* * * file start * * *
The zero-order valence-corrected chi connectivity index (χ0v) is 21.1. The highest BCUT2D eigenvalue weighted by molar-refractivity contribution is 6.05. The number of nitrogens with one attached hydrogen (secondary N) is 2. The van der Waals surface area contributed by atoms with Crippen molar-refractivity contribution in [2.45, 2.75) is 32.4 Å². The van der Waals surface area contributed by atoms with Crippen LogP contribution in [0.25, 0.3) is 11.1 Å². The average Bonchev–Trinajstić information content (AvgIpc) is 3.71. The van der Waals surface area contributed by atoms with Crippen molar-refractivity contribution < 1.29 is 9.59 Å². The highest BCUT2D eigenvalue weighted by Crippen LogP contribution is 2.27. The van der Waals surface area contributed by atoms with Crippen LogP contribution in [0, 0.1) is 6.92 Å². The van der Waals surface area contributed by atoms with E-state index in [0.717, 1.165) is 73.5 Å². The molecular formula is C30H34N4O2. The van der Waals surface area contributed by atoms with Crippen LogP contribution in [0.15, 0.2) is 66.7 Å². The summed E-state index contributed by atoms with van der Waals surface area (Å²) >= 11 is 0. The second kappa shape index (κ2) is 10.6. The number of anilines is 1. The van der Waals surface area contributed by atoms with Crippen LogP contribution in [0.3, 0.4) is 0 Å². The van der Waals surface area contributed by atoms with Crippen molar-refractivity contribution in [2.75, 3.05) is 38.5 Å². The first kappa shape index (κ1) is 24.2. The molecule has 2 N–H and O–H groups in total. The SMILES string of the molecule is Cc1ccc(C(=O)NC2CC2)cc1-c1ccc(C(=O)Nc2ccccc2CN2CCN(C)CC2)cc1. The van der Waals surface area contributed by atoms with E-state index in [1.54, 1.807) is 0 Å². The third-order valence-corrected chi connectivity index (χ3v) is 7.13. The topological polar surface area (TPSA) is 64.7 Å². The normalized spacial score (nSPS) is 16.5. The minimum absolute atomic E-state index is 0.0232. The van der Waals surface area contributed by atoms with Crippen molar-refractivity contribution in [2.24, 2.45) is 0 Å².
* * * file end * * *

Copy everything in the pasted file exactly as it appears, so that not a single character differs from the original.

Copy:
The zero-order valence-corrected chi connectivity index (χ0v) is 21.1. The highest BCUT2D eigenvalue weighted by molar-refractivity contribution is 6.05. The number of nitrogens with one attached hydrogen (secondary N) is 2. The van der Waals surface area contributed by atoms with Crippen molar-refractivity contribution in [2.45, 2.75) is 32.4 Å². The van der Waals surface area contributed by atoms with Crippen LogP contribution in [0.25, 0.3) is 11.1 Å². The average Bonchev–Trinajstić information content (AvgIpc) is 3.71. The van der Waals surface area contributed by atoms with Crippen molar-refractivity contribution < 1.29 is 9.59 Å². The highest BCUT2D eigenvalue weighted by Crippen LogP contribution is 2.27. The van der Waals surface area contributed by atoms with Crippen LogP contribution in [0, 0.1) is 6.92 Å². The van der Waals surface area contributed by atoms with E-state index in [0.717, 1.165) is 73.5 Å². The molecular formula is C30H34N4O2. The van der Waals surface area contributed by atoms with Crippen LogP contribution in [0.15, 0.2) is 66.7 Å². The summed E-state index contributed by atoms with van der Waals surface area (Å²) >= 11 is 0. The second kappa shape index (κ2) is 10.6. The number of anilines is 1. The van der Waals surface area contributed by atoms with Crippen LogP contribution in [0.3, 0.4) is 0 Å². The van der Waals surface area contributed by atoms with Crippen molar-refractivity contribution in [2.75, 3.05) is 38.5 Å². The first kappa shape index (κ1) is 24.2. The molecule has 2 N–H and O–H groups in total. The SMILES string of the molecule is Cc1ccc(C(=O)NC2CC2)cc1-c1ccc(C(=O)Nc2ccccc2CN2CCN(C)CC2)cc1. The van der Waals surface area contributed by atoms with E-state index in [1.54, 1.807) is 0 Å². The third-order valence-corrected chi connectivity index (χ3v) is 7.13. The topological polar surface area (TPSA) is 64.7 Å². The normalized spacial score (nSPS) is 16.5. The minimum absolute atomic E-state index is 0.0232. The van der Waals surface area contributed by atoms with Crippen molar-refractivity contribution in [2.24, 2.45) is 0 Å².